That “may make some uncomfortable,” he said. “But we have to do it. Because it’s those who rule the state who are accountable to the citizens.”

The lira slid to its weakest level ever against the dollar after his remarks were published, losing 0.6 percent to 4.3942 at 7:32 a.m. Istanbul time.

Erdogan last month called snap elections for June 24, when a victory would consolidate his one-man rule of a country he’s governed since 2003. Since defeating a coup attempt in 2016, Erdogan has used emergency rule to increase his control over the region’s largest economy. A referendum last year weakened the role of parliament and gave the president sweeping authority in the most radical constitutional overhaul since the republic was founded 95 years ago.

“From the moment we move to a presidential governing system, our effectiveness there will be very different,” he said. “We’re going to do this so we can be held accountable for the responsibility we’ve taken.”

Recep Tayyip Erdogan
Photographer: Jason Alden/Bloomberg

The one-time Islamist firebrand, who was jailed on charges of inciting hatred in 1999, was in London meeting with executives, bankers and investors amid a sense of mounting crisis in Turkey’s economy. He’ll meet U.K. Prime Minister Theresa May and Queen Elizabeth II later on Tuesday.

The outreach comes as Turkey’s relations with its NATO allies fray and its diplomatic focus shifts toward Russia and Iran. The country faces the unprecedented risk of sanctions from the U.S., a risk that Erdogan downplayed.

“We can’t cut off our ties with Russia,” he said in response to whether he was prepared for U.S. sanctions should he consummate the purchase of a missile defense system from Vladimir Putin’s government. “If we’re allies with the U.S., we need solidarity, not sanctions.”

The rapidity of the changes to Turkey’s economic and foreign policies has shaken investor confidence, which is critical because Turkey’s current-account deficit demands steady inflows from abroad. The shortfall in the first quarter of this year was more than $16 billion, almost double the same period last year.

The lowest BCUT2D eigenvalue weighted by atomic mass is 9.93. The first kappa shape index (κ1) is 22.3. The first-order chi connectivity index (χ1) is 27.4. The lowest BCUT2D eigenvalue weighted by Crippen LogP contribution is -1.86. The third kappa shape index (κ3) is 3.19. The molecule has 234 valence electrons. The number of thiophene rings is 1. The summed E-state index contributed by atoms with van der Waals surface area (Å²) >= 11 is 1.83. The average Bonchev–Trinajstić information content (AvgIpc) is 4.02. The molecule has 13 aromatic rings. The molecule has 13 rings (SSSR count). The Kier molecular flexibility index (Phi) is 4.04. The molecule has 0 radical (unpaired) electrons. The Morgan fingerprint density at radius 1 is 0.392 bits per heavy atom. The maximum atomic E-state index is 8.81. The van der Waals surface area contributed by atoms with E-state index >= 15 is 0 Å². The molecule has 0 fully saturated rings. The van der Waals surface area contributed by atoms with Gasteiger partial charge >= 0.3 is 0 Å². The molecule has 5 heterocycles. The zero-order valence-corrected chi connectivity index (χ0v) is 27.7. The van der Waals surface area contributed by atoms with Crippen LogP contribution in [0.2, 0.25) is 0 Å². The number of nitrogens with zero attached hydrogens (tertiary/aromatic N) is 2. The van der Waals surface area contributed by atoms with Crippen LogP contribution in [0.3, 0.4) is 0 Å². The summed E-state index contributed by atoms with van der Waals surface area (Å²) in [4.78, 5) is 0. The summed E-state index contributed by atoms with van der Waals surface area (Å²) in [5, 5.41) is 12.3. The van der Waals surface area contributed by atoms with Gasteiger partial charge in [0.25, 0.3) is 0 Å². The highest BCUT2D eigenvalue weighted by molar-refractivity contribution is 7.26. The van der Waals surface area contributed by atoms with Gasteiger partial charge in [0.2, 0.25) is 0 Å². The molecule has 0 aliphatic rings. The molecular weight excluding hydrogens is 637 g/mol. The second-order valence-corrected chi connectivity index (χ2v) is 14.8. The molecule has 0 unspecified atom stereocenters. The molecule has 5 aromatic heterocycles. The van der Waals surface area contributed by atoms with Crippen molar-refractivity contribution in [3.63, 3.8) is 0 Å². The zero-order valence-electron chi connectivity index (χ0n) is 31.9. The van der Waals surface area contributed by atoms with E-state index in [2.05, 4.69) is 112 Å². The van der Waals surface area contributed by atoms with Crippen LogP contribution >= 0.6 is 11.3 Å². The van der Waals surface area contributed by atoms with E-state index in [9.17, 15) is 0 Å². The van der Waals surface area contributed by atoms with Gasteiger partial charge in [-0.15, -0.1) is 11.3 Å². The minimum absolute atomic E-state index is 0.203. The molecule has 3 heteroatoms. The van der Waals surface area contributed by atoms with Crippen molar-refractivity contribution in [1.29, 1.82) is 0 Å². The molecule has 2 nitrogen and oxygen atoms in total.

Erdogan has routinely criticized the central bank for setting interest rates that he says have helped stoke rising prices, an argument that contradicts conventional economic theory. Central bank governor Murat Cetinkaya has said higher borrowing costs would help anchor the currency, a view in line with orthodoxy.

Elaborating on his view of interest rates, Erdogan said that cutting them would bring lower inflation because borrowing costs would decline.

“Of course our central bank is independent,” Erdogan said. “But the central bank can’t take this independence and set aside the signals given by the president, who’s the head of the executive. It will make its evaluations according to this, take its steps according to this. And I believe this will result in very beneficial steps in the future.”

On other topics discussed in the interview:

  • Regarding the violence in Gaza:
    “There are two people responsible: Mr. Trump and Netanyahu.”
  • Regarding a U.S. court ruling against a banker from Turkiye Halk Bankasi AS for trying to evade U.S. sanctions against Iran:
    “Right now a great injustice is being done against Halkbank… Such an injustice can’t be… I can’t know what result is going to come from this… I hope it doesn’t yield a result that will completely destroy Turkish-U.S. relations.”
    “Hakan Atilla is definitely innocent. So we want his acquittal… If Hakan Atilla is going to be declared a criminal, that would be almost equivalent to declaring the Turkish Republic a criminal.”
  • Regarding the U.S. administration:
    “We haven’t had a problem up to now. But that doesn’t mean there aren’t areas where our thoughts don’t align, there are.”